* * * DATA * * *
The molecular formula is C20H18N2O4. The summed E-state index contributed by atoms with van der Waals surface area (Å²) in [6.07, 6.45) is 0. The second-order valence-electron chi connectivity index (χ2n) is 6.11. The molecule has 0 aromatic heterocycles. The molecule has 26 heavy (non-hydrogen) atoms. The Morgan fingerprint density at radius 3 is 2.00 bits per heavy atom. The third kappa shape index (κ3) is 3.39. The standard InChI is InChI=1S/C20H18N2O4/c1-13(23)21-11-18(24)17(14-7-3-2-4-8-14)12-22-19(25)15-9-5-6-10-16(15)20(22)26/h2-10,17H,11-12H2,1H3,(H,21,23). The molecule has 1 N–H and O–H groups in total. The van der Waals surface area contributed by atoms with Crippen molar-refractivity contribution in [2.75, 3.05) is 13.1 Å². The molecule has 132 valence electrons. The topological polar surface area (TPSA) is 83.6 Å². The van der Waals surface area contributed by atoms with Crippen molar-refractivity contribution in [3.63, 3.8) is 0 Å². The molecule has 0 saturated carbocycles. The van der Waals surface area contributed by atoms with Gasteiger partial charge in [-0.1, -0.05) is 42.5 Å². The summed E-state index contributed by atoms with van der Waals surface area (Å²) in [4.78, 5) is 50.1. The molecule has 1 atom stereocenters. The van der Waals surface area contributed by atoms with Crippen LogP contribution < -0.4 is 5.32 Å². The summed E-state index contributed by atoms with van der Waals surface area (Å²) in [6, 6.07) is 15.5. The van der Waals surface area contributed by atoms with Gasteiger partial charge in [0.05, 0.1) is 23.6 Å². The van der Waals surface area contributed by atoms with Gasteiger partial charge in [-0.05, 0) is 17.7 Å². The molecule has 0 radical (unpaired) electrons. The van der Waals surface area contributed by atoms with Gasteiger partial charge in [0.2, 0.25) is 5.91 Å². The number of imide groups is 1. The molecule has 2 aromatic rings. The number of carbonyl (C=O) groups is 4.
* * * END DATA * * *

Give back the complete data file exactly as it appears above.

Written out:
The molecular formula is C20H18N2O4. The summed E-state index contributed by atoms with van der Waals surface area (Å²) in [6.07, 6.45) is 0. The second-order valence-electron chi connectivity index (χ2n) is 6.11. The molecule has 0 aromatic heterocycles. The molecule has 26 heavy (non-hydrogen) atoms. The Morgan fingerprint density at radius 3 is 2.00 bits per heavy atom. The third kappa shape index (κ3) is 3.39. The standard InChI is InChI=1S/C20H18N2O4/c1-13(23)21-11-18(24)17(14-7-3-2-4-8-14)12-22-19(25)15-9-5-6-10-16(15)20(22)26/h2-10,17H,11-12H2,1H3,(H,21,23). The molecule has 1 N–H and O–H groups in total. The van der Waals surface area contributed by atoms with Crippen molar-refractivity contribution in [2.75, 3.05) is 13.1 Å². The molecule has 132 valence electrons. The topological polar surface area (TPSA) is 83.6 Å². The van der Waals surface area contributed by atoms with Crippen molar-refractivity contribution in [3.63, 3.8) is 0 Å². The molecule has 0 saturated carbocycles. The van der Waals surface area contributed by atoms with Gasteiger partial charge in [-0.1, -0.05) is 42.5 Å². The summed E-state index contributed by atoms with van der Waals surface area (Å²) in [4.78, 5) is 50.1. The molecule has 1 atom stereocenters. The van der Waals surface area contributed by atoms with Crippen LogP contribution < -0.4 is 5.32 Å². The summed E-state index contributed by atoms with van der Waals surface area (Å²) in [6, 6.07) is 15.5. The van der Waals surface area contributed by atoms with Gasteiger partial charge in [0.05, 0.1) is 23.6 Å². The van der Waals surface area contributed by atoms with Gasteiger partial charge in [-0.05, 0) is 17.7 Å². The molecule has 0 radical (unpaired) electrons. The van der Waals surface area contributed by atoms with Gasteiger partial charge in [0.2, 0.25) is 5.91 Å². The number of imide groups is 1. The molecule has 2 aromatic rings. The number of carbonyl (C=O) groups is 4.